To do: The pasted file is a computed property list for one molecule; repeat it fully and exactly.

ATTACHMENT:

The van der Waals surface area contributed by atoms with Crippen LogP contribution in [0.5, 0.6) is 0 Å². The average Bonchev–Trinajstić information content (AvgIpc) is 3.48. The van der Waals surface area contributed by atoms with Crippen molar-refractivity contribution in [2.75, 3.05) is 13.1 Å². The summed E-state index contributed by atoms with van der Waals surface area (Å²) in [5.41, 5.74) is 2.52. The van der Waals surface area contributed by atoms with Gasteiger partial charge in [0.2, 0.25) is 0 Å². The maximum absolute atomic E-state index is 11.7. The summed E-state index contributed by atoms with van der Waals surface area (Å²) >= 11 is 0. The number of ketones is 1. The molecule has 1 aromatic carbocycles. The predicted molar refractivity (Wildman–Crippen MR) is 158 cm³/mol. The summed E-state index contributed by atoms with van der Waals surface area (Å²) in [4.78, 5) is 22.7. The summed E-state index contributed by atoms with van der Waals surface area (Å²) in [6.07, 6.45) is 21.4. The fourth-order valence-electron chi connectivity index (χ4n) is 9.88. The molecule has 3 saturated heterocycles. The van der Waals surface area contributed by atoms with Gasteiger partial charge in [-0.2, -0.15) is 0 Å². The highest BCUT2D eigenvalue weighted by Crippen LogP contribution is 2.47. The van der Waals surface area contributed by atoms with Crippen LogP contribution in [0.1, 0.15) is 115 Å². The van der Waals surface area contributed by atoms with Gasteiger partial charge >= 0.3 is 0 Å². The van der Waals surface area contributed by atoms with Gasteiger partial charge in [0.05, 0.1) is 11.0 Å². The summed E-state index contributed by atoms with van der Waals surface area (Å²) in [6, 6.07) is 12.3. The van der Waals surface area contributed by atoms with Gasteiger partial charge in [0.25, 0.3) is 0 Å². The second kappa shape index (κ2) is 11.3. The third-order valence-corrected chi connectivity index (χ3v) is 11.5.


The van der Waals surface area contributed by atoms with Crippen LogP contribution in [0.5, 0.6) is 0 Å². The average Bonchev–Trinajstić information content (AvgIpc) is 3.48. The van der Waals surface area contributed by atoms with Crippen molar-refractivity contribution in [2.75, 3.05) is 13.1 Å². The summed E-state index contributed by atoms with van der Waals surface area (Å²) in [5.41, 5.74) is 2.52. The van der Waals surface area contributed by atoms with Gasteiger partial charge in [0.2, 0.25) is 0 Å². The maximum absolute atomic E-state index is 11.7. The summed E-state index contributed by atoms with van der Waals surface area (Å²) >= 11 is 0. The number of ketones is 1. The molecule has 1 aromatic carbocycles. The predicted molar refractivity (Wildman–Crippen MR) is 158 cm³/mol. The summed E-state index contributed by atoms with van der Waals surface area (Å²) in [4.78, 5) is 22.7. The summed E-state index contributed by atoms with van der Waals surface area (Å²) in [6.07, 6.45) is 21.4. The fourth-order valence-electron chi connectivity index (χ4n) is 9.88. The molecule has 3 saturated heterocycles. The van der Waals surface area contributed by atoms with Gasteiger partial charge in [-0.2, -0.15) is 0 Å². The highest BCUT2D eigenvalue weighted by Crippen LogP contribution is 2.47. The van der Waals surface area contributed by atoms with Crippen LogP contribution in [0.1, 0.15) is 115 Å². The van der Waals surface area contributed by atoms with Gasteiger partial charge >= 0.3 is 0 Å². The van der Waals surface area contributed by atoms with Gasteiger partial charge in [0.05, 0.1) is 11.0 Å². The summed E-state index contributed by atoms with van der Waals surface area (Å²) in [6, 6.07) is 12.3. The van der Waals surface area contributed by atoms with Gasteiger partial charge in [0.25, 0.3) is 0 Å². The second kappa shape index (κ2) is 11.3. The third-order valence-corrected chi connectivity index (χ3v) is 11.5.